Golden: Poetry

By Paul Swenson


Hey, Brother Golden,

what’s it like over there?

You ever share your coffee

with the other cowboys

’round that celestial fire?

Does it burn as fine

and new as you hoped

it would when you said

you couldn’t wait

‘til you were dead

to get the final clue—

as to whether

what you’d been

preachin’ all those

years was true?


They laugh in heaven?

Must do, since you

arrived. Accident

or irony connived

to kill you

in a car crash—

long after hot-

rodders splashed

mud on you,

drenched you good

at Temple Square.

Shook your cane,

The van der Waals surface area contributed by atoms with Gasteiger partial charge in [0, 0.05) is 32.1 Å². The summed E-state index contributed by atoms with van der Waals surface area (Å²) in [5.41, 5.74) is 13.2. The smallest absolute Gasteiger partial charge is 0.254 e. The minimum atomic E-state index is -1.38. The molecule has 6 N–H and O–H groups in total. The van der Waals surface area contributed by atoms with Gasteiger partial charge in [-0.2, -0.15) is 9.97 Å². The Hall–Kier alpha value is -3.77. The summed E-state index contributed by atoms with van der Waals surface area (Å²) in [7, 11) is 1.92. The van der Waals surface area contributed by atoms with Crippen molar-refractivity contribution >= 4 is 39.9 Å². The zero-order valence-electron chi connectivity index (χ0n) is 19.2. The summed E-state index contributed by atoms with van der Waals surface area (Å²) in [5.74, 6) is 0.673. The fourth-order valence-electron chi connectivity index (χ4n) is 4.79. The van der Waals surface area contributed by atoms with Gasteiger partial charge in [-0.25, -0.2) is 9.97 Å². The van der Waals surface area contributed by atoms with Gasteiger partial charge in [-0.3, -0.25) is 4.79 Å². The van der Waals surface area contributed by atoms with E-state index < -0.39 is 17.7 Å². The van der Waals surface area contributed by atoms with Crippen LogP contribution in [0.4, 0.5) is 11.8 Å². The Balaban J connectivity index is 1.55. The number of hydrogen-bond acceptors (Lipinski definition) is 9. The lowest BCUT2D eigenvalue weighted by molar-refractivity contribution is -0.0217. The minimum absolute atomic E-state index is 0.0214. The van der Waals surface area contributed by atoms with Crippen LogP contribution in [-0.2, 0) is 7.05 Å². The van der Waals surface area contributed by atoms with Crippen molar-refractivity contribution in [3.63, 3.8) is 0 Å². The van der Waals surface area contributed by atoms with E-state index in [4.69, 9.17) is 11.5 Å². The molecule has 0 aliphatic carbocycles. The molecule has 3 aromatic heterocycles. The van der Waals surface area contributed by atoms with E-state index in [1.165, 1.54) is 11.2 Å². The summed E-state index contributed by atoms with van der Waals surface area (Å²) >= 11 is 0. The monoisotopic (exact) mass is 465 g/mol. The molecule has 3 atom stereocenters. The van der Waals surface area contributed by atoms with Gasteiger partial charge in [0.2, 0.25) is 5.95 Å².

“No respect

for Priesthood.”


You go blind

trying to find

the father

of that guy

who asked you

if you’d mind

keeping an eye

out for his dad

once you reached

the other side?

Well, was it a crime

or just your wit

you said it might

take time to look

all over hell?


Your genealogy

through Heber C.,

does it help

in heaven?

Odd you wear

the Kimball name,

yet nimbly merge

the sacred

and profane.

Miss the old days

when you were young?

Ways were rough

and rowdy—

and your tongue was